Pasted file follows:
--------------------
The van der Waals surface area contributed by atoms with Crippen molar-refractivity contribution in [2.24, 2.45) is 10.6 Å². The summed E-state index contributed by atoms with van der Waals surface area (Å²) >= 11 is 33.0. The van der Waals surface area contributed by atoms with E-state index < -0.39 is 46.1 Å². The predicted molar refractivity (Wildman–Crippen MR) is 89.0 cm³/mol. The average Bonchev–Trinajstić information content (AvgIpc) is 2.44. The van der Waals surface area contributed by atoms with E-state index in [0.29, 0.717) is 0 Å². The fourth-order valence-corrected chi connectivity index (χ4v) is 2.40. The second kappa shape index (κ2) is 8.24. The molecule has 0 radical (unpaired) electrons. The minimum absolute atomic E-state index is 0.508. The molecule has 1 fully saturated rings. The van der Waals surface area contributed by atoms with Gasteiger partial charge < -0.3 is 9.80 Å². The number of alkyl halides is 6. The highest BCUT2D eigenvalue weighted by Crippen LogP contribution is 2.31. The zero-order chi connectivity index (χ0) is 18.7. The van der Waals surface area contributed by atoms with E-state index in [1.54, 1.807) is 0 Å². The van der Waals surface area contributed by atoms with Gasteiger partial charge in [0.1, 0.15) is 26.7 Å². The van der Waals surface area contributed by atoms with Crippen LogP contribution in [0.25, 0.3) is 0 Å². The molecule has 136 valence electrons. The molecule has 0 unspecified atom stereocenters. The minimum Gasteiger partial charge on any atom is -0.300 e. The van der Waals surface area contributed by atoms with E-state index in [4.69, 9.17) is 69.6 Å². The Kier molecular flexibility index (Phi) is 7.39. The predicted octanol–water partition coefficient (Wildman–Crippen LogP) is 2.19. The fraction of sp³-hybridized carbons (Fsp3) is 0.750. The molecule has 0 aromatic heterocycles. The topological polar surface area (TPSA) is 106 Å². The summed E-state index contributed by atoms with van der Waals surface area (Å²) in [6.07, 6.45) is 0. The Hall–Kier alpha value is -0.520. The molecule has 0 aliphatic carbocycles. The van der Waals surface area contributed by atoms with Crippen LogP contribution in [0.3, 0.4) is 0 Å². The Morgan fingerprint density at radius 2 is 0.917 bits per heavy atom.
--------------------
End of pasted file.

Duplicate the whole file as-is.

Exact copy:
The van der Waals surface area contributed by atoms with Crippen molar-refractivity contribution in [2.24, 2.45) is 10.6 Å². The summed E-state index contributed by atoms with van der Waals surface area (Å²) >= 11 is 33.0. The van der Waals surface area contributed by atoms with E-state index < -0.39 is 46.1 Å². The predicted molar refractivity (Wildman–Crippen MR) is 89.0 cm³/mol. The average Bonchev–Trinajstić information content (AvgIpc) is 2.44. The van der Waals surface area contributed by atoms with E-state index in [0.29, 0.717) is 0 Å². The fourth-order valence-corrected chi connectivity index (χ4v) is 2.40. The second kappa shape index (κ2) is 8.24. The molecule has 0 radical (unpaired) electrons. The minimum absolute atomic E-state index is 0.508. The molecule has 1 fully saturated rings. The van der Waals surface area contributed by atoms with Gasteiger partial charge < -0.3 is 9.80 Å². The number of alkyl halides is 6. The highest BCUT2D eigenvalue weighted by Crippen LogP contribution is 2.31. The zero-order chi connectivity index (χ0) is 18.7. The van der Waals surface area contributed by atoms with E-state index in [1.54, 1.807) is 0 Å². The van der Waals surface area contributed by atoms with Gasteiger partial charge in [0.1, 0.15) is 26.7 Å². The van der Waals surface area contributed by atoms with Crippen LogP contribution in [0.25, 0.3) is 0 Å². The molecule has 136 valence electrons. The molecule has 0 unspecified atom stereocenters. The minimum Gasteiger partial charge on any atom is -0.300 e. The van der Waals surface area contributed by atoms with E-state index in [4.69, 9.17) is 69.6 Å². The Kier molecular flexibility index (Phi) is 7.39. The predicted octanol–water partition coefficient (Wildman–Crippen LogP) is 2.19. The fraction of sp³-hybridized carbons (Fsp3) is 0.750. The molecule has 0 aromatic heterocycles. The topological polar surface area (TPSA) is 106 Å². The summed E-state index contributed by atoms with van der Waals surface area (Å²) in [6.07, 6.45) is 0. The Hall–Kier alpha value is -0.520. The molecule has 0 aliphatic carbocycles. The van der Waals surface area contributed by atoms with Crippen LogP contribution in [0.3, 0.4) is 0 Å². The Morgan fingerprint density at radius 2 is 0.917 bits per heavy atom.